So I sort of poured my feelings of contempt and rage into the character I was devising. And I have to admit, after having been psychoanalyzed myself in preparation for the training, that something of Hermann Kapp-Dortmunder exists in me. I shudder to think that this may be so, but I have to accept the possibility. Murderous thoughts may have occurred to me, but, thank God, I’ve never killed anyone.”

Sunday, December 24, 2006

Sunday December 24, 2006

Filed under: Uncategorized — m759 @ 7:00 AM
 The Edge of Eternity

(in memory of George Latshaw,
who died on Tuesday, Dec. 19, 2006)

Log24 on October 25, 2005:

Brightness Doubled

The image “http://www.log24.com/log/pix05B/051025-Sun3.jpg” cannot be displayed, because it contains errors.

Seven is Heaven

“Love is the shadow
   that ripens the vine.
Set the controls for
   the heart of the Sun.

Witness the man who
   raves at the wall
Making the shape of his
   questions to Heaven.
Knowing the sun will fall
   in the evening,
Will he remember the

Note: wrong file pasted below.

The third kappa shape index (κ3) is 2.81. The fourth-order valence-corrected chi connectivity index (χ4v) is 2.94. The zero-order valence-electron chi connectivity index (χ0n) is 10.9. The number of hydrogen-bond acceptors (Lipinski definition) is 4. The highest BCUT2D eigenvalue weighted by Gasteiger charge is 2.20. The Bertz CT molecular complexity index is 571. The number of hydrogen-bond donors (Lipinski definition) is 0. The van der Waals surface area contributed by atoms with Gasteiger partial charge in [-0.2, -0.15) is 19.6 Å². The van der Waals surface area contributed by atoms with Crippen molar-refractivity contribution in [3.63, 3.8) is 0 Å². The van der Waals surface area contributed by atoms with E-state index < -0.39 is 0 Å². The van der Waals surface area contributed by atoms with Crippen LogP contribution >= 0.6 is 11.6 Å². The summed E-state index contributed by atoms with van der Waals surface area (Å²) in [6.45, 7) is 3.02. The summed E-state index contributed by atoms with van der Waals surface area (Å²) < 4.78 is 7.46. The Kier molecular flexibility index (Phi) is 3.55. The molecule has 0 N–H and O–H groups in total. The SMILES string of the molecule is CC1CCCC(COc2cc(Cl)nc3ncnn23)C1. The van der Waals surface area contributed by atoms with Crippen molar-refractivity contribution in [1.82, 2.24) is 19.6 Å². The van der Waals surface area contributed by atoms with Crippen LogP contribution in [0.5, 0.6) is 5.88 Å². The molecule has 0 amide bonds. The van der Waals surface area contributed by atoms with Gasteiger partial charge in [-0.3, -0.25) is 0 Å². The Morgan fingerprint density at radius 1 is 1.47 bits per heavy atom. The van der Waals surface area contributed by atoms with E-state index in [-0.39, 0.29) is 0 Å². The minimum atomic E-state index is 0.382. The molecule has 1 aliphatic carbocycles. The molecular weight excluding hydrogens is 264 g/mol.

lessons of giving?
Set the controls for
   the heart of the Sun.
Set the controls for
   the heart of the Sun.”

— Roger Waters, quoted in
    Allusions to Classical
    Chinese Poetry in Pink Floyd


The image “http://www.log24.com/log/pix06B/061224-NYT-Latshaw.jpg” cannot be displayed, because it contains errors.

Click on picture for details.

Related material:

Part I —
Wordsworth

Adapted from
Brenda Garrett’s

At Home in Landscape:
Mannheim’s Chiliastic Mentality
in ‘Tintern Abbey’

Garrett comments on Wordsworth’s approach to landscape, citing Karl Mannheim, Ideology and Utopia, translated by Louis Wirth and Edward Shils (page numbers below refer to the 1998 Routledge edition):

“… ‘the present becomes the breach through which what was previously inward, bursts out suddenly, takes hold of the outer world and transforms it’ [p. 193]. This breaking through into ecstasy can only be brought about through ‘Kairos‘ or ‘fulfilled time'”….